A state machine is a behavior model. It consists of a finite number of states and is therefore also called finite-state machine (FSM). Based on the current state and a given input the machine performs state transitions and produces outputs. There are basic types like Mealy and Moore machines and more complex types like Harel and UML statecharts.
This introduction gives a short overview of the common basis and the differences between state machine types.
Simple state machine
The basic building blocks of a state machine are states and transitions. A state is a situation of a system depending on previous inputs and causes a reaction on following inputs. One state is marked as the initial state; this is where the execution of the machine starts. A state transition defines for which input a state is changed from one to another. Depending on the state machine type, states and/or transitions produce outputs.
Consider the simple state machine above. It consists of two states, Off and On. On is the initial state here; it is activated when the state machine is executed. The arrows between the states denote the possible state transitions. They define for which input a state change occurs. Here, the active state is changed from On to Off for the input buttonpressed, and back again to On for the same input.
Please note: In automata theory an automaton reacts on inputs and produces outputs. There, the terms input and output are usually used for symbols which belong to an alphabet. Modern state machines use an extended definition of inputs and outputs. Inputs can be events like a button click or a time trigger while outputs are actions like an operation call or a variable assignment.
In the following, we will extend the simple switch example to explain the differences between Mealy and Moore machines as well as Harel statecharts and UML state machines.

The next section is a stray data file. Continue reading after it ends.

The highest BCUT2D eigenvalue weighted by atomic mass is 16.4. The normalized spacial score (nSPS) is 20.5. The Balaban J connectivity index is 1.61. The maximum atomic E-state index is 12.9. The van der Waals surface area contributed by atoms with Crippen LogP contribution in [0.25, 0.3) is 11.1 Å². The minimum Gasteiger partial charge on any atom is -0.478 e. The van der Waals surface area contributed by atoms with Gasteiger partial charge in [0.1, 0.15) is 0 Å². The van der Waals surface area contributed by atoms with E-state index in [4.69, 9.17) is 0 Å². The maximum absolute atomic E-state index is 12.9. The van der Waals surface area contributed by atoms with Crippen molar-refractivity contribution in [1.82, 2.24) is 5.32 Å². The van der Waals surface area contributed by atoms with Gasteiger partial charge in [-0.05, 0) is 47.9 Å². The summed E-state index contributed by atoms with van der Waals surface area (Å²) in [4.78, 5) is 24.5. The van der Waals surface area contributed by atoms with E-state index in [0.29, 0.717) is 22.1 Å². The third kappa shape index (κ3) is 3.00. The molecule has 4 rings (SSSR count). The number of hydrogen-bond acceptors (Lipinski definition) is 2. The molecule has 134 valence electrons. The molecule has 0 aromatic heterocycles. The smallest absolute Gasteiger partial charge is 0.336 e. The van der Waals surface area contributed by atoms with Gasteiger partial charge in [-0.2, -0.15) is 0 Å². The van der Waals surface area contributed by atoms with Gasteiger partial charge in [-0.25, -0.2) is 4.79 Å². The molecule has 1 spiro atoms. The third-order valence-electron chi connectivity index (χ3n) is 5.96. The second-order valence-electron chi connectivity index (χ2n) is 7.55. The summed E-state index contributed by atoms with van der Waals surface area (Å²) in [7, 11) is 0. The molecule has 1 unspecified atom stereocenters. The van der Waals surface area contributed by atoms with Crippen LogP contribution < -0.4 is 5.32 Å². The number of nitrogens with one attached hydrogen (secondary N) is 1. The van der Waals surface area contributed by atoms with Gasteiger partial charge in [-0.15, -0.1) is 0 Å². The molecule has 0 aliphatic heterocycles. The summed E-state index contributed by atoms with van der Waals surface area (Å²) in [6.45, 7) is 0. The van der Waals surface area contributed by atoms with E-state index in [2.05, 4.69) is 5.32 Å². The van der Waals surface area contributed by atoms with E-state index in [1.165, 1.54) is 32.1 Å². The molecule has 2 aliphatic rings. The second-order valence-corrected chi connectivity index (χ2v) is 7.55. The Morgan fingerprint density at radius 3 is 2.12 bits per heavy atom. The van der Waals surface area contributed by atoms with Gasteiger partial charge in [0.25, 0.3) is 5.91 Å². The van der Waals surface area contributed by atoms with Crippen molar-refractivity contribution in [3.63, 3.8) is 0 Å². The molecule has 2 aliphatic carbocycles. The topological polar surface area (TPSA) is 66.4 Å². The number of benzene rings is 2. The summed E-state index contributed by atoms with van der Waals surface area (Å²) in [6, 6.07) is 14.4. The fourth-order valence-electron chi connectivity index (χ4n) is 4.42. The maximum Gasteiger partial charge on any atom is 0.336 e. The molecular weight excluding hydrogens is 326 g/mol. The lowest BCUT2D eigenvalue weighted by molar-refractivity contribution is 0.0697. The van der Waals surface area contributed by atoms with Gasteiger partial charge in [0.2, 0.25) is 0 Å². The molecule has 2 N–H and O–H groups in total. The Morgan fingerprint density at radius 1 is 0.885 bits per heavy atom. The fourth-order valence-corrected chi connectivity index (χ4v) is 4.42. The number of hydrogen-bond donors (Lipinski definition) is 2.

In automata theory, there are two basic types of finite-state machines (FSM). One of those is called Moore machine , named after its inventor Edward Moore, who introduced the concept in 1956. Moore machines consist of states and transitions. States are able to produce outputs, and the output is determined solely by the current state, not by any input.
We extend the switch example above into a light switch with different brightness levels. The light switch has two buttons, an ON button and an OFF button. Pressing the ON button switches the light on and toggles through the different brightness levels. This behavior is modeled by the state machine below. Pressing a button raises a corresponding event ( ON_pressed or OFF_pressed) upon which the machine reacts with a state change and corresponding outputs. The output of the state machine is simply the brightness level. As in Moore machines only states produce outputs, we need one dedicated state per brightness level:
Light switch example as a Moore machine, modeled with YAKINDU Statechart Tools
Mealy machines were invented by George H. Mealy in 1955. In comparison with Moore machines, Mealy machines produce outputs only on transitions and not in states. This often results in state diagrams with fewer states because more logic can be put on transitions.
Light switch example as a Mealy machine
Be aware that both state diagrams, the Moore machine above and the Mealy one, describe exactly the same system. Indeed, automata theory states that you can always translate a Moore machine into a Mealy machine and vice versa, without losing any expressiveness.
Although Mealy machines can already reduce the number of required states, for complex systems such automatons get easily unmanageable. Or to put it in David Harel’s words: